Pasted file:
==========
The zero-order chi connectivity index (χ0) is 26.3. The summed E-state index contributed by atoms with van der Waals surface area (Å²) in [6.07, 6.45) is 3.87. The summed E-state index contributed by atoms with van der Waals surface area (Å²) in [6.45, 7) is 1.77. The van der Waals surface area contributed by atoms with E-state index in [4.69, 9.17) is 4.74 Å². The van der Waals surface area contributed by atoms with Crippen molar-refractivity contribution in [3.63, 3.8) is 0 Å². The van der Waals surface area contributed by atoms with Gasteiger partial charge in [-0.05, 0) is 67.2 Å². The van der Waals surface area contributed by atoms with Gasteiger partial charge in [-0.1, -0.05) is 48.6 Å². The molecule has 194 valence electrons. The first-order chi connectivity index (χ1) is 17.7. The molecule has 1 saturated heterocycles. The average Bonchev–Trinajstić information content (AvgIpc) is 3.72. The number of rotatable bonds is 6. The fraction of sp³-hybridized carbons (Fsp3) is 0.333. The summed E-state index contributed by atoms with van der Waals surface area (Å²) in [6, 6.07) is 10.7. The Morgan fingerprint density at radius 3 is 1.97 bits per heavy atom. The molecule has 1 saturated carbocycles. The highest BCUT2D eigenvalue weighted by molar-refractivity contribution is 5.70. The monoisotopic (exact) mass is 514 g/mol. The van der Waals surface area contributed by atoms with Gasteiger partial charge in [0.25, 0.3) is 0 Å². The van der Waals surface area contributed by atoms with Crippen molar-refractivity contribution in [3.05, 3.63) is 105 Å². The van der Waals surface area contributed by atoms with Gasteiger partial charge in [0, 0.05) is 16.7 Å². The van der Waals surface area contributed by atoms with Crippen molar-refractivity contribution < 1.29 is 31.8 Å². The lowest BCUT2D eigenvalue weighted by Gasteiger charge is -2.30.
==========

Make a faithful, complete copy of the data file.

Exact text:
The zero-order chi connectivity index (χ0) is 26.3. The summed E-state index contributed by atoms with van der Waals surface area (Å²) in [6.07, 6.45) is 3.87. The summed E-state index contributed by atoms with van der Waals surface area (Å²) in [6.45, 7) is 1.77. The van der Waals surface area contributed by atoms with E-state index in [4.69, 9.17) is 4.74 Å². The van der Waals surface area contributed by atoms with Crippen molar-refractivity contribution in [3.63, 3.8) is 0 Å². The van der Waals surface area contributed by atoms with Gasteiger partial charge in [-0.05, 0) is 67.2 Å². The van der Waals surface area contributed by atoms with Gasteiger partial charge in [-0.1, -0.05) is 48.6 Å². The molecule has 194 valence electrons. The first-order chi connectivity index (χ1) is 17.7. The molecule has 1 saturated heterocycles. The average Bonchev–Trinajstić information content (AvgIpc) is 3.72. The number of rotatable bonds is 6. The fraction of sp³-hybridized carbons (Fsp3) is 0.333. The summed E-state index contributed by atoms with van der Waals surface area (Å²) in [6, 6.07) is 10.7. The Morgan fingerprint density at radius 3 is 1.97 bits per heavy atom. The molecule has 1 saturated carbocycles. The highest BCUT2D eigenvalue weighted by molar-refractivity contribution is 5.70. The monoisotopic (exact) mass is 514 g/mol. The van der Waals surface area contributed by atoms with Gasteiger partial charge in [0.25, 0.3) is 0 Å². The van der Waals surface area contributed by atoms with Crippen molar-refractivity contribution in [3.05, 3.63) is 105 Å². The van der Waals surface area contributed by atoms with Gasteiger partial charge in [0, 0.05) is 16.7 Å². The van der Waals surface area contributed by atoms with Crippen molar-refractivity contribution < 1.29 is 31.8 Å². The lowest BCUT2D eigenvalue weighted by Gasteiger charge is -2.30.